Hedrich K, Hagenah J, Djarmati A, et al. (2006) Clinical spectrum of homozygous and heterozygous PINK1 mutations in a large German family with Parkinson disease: role of a single hit? Arch Neurol 63:833–838PubMedCrossRefGoogle Scholar
  6. 6.
    Leutenegger AL, Salih MA, Ibáñez P, et al. (2006) Juvenile-onset parkinsonism as a result of the first mutation in the adenosine triphosphate orientation domain of PINK1. Arch Neurol 63:1257–1261PubMedCrossRefGoogle Scholar
  7. 7.
    Valente EM, Salvi S, Ialongo T, et al. (2004) PINK1 mutations are associated with sporadic early-onset parkinsonism. Ann Neurol 56:336–341PubMedCrossRefGoogle Scholar
  8. 8.
    Bonifati V, Rohé CF, Breedveld GJ, et al. (2005) Early-onset parkinsonism associated with PINK1 mutations. Neurology 65:87–95PubMedCrossRefGoogle Scholar
  9. 9.
    Abou-Sleiman PM, Muqit MM, Mc- Donald NQ, et al. (2006) A heterozygous effect for PINK1 mutations in Parkinson’s disease? Ann Neurol 60:414–419PubMedCrossRefGoogle Scholar
  10. 10.
    Silvestri L, Caputo V, Bellacchio E, Atorino L, Dallapiccola B, Valente EM, Casari G (2005) Mitochondrial import and enzymatic activity of PINK1 mutants associated to recessive parkinsonism. Hum Mol Genet 14:3477–3492PubMedCrossRefGoogle Scholar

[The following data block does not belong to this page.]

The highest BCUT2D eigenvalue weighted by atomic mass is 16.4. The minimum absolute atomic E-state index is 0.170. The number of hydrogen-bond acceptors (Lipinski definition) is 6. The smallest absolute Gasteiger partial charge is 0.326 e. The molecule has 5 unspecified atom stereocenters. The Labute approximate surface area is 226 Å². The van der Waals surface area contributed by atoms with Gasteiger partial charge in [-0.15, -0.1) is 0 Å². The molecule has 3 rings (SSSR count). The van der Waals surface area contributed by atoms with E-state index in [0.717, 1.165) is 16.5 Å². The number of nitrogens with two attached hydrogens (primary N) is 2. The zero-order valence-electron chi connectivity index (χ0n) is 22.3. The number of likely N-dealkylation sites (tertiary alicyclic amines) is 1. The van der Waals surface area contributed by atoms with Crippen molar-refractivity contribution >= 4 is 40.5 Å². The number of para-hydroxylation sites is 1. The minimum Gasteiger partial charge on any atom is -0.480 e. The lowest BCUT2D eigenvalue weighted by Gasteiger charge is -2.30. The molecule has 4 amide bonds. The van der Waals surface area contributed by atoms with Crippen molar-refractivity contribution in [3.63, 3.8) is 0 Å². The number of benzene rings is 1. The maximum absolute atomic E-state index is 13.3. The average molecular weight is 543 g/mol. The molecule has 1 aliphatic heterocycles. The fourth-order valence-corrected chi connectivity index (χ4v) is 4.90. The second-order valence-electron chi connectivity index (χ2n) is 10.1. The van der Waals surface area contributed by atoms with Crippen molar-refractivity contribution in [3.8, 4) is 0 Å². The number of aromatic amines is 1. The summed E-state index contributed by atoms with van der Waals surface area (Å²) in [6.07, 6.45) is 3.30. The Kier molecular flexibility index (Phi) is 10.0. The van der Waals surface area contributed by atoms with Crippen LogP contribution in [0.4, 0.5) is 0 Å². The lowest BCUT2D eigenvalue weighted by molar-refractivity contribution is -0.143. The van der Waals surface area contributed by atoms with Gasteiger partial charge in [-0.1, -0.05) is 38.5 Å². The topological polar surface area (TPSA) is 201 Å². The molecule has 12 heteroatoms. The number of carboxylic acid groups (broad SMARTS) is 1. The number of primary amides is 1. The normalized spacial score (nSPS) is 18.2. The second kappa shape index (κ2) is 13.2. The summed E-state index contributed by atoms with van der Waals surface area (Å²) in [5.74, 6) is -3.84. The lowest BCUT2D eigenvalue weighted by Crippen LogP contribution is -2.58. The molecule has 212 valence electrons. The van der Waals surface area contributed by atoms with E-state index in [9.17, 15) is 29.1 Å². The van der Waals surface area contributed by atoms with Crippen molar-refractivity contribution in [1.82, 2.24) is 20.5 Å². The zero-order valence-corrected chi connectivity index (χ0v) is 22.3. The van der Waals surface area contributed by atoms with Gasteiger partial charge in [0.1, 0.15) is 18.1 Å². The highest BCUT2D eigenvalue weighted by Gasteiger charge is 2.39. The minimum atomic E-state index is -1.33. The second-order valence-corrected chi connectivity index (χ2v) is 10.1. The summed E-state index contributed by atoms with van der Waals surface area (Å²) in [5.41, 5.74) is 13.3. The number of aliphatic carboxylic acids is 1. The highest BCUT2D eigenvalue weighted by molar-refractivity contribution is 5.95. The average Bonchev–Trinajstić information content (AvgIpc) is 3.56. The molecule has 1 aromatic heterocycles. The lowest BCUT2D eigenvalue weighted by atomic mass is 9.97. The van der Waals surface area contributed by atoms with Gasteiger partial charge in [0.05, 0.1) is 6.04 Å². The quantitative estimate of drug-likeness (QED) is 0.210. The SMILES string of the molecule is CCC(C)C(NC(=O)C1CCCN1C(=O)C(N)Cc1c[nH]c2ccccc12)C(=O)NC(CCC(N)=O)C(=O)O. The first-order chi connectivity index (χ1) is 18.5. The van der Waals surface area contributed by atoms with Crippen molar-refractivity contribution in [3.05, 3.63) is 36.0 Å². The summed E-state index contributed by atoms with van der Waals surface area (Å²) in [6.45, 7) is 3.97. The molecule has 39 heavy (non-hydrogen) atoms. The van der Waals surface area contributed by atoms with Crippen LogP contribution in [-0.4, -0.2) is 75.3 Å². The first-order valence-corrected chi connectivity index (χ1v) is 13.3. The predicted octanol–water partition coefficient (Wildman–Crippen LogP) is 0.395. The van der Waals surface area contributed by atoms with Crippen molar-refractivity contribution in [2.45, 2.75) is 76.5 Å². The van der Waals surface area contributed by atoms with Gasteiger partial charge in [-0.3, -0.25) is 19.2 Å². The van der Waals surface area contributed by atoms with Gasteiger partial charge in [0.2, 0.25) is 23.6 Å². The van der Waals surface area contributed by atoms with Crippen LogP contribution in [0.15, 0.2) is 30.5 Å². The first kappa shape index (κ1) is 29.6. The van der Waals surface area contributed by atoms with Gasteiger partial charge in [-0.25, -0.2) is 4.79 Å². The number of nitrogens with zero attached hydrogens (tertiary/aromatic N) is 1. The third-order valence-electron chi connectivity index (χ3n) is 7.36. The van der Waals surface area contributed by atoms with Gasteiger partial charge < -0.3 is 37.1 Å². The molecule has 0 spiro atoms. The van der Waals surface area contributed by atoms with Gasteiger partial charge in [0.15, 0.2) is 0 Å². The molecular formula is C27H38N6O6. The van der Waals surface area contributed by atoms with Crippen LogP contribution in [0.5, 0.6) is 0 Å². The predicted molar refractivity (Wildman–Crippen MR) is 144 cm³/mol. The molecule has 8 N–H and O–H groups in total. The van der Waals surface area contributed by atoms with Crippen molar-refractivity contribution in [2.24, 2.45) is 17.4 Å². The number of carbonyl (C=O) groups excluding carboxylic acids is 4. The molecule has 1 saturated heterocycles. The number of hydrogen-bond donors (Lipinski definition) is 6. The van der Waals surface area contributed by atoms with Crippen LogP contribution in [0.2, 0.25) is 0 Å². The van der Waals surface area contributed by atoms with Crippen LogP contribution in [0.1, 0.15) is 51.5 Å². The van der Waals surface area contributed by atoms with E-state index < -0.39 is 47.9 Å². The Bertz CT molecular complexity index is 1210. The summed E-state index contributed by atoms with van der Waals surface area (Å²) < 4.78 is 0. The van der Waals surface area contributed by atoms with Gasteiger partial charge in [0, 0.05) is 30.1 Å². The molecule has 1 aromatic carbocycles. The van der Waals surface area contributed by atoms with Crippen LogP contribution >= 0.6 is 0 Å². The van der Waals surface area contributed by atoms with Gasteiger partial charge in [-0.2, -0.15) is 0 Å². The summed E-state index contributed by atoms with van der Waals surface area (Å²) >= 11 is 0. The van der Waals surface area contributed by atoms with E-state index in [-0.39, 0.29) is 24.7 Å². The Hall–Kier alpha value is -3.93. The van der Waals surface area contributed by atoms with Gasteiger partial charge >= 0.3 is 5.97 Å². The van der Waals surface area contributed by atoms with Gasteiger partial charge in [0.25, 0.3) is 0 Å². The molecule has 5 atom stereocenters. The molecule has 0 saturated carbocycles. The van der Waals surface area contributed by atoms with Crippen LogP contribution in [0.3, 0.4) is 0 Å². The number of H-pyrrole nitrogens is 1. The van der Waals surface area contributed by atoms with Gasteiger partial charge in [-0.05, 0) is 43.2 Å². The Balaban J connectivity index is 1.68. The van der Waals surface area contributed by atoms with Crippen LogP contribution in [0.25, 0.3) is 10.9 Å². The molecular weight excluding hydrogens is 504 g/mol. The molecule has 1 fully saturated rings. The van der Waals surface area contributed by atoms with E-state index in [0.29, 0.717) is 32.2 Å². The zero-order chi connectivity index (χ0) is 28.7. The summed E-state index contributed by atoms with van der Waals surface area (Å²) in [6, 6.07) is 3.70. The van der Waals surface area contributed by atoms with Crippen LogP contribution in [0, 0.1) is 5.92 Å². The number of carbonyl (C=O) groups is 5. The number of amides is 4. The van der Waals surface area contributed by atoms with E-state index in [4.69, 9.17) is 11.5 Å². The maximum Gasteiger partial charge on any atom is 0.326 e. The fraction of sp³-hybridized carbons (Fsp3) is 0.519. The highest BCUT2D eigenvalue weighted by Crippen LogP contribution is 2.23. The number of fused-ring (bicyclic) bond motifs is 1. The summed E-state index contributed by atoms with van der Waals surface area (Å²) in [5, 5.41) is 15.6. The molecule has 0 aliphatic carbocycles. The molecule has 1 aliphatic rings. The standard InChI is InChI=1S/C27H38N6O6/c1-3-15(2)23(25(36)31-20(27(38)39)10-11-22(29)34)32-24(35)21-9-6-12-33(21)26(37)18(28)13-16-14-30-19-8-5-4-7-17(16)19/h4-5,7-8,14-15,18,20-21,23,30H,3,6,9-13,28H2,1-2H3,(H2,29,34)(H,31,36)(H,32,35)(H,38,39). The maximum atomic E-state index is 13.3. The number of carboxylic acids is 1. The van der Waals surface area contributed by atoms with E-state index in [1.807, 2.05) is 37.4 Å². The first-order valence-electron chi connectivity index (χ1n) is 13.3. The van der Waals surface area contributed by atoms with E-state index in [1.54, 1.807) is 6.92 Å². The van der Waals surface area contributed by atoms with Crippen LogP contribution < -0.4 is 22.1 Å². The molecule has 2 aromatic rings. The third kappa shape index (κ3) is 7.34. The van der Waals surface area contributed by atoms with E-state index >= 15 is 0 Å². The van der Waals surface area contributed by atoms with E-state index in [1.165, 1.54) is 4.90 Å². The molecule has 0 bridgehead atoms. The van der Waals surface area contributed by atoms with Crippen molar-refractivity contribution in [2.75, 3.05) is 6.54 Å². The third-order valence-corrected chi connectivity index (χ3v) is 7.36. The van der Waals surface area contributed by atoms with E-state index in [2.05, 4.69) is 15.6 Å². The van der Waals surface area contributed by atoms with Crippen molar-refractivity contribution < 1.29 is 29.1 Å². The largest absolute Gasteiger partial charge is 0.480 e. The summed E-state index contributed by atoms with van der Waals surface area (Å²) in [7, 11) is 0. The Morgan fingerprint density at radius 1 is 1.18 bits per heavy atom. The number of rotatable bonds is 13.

11. 11.
    Deng H, Jankovic J, Guo Y, Xie W, Le W (2005) Small interfering RNA targeting the PINK1 induces apoptosis in dopaminergic cells SH-SY5Y. Biochem Biophys Res Commun 337:1133–1138PubMedCrossRefGoogle Scholar
  12. 12.
    Petit A, Kawarai T, Paitel E, et al. (2005) Wild-type PINK1 prevents basal and induced neuronal apoptosis, a protective effect abrogated by Parkinson disease- related mutations. J Biol Chem 280:34025–34032PubMedCrossRefGoogle Scholar
  13. 13.
    Park J, Lee SB, Lee S, et al. (2006) Mitochondrial dysfunction in Drosophila PINK1 mutants is complemented by parkin. Nature 441:1157–1161PubMedCrossRefGoogle Scholar
  14. 14.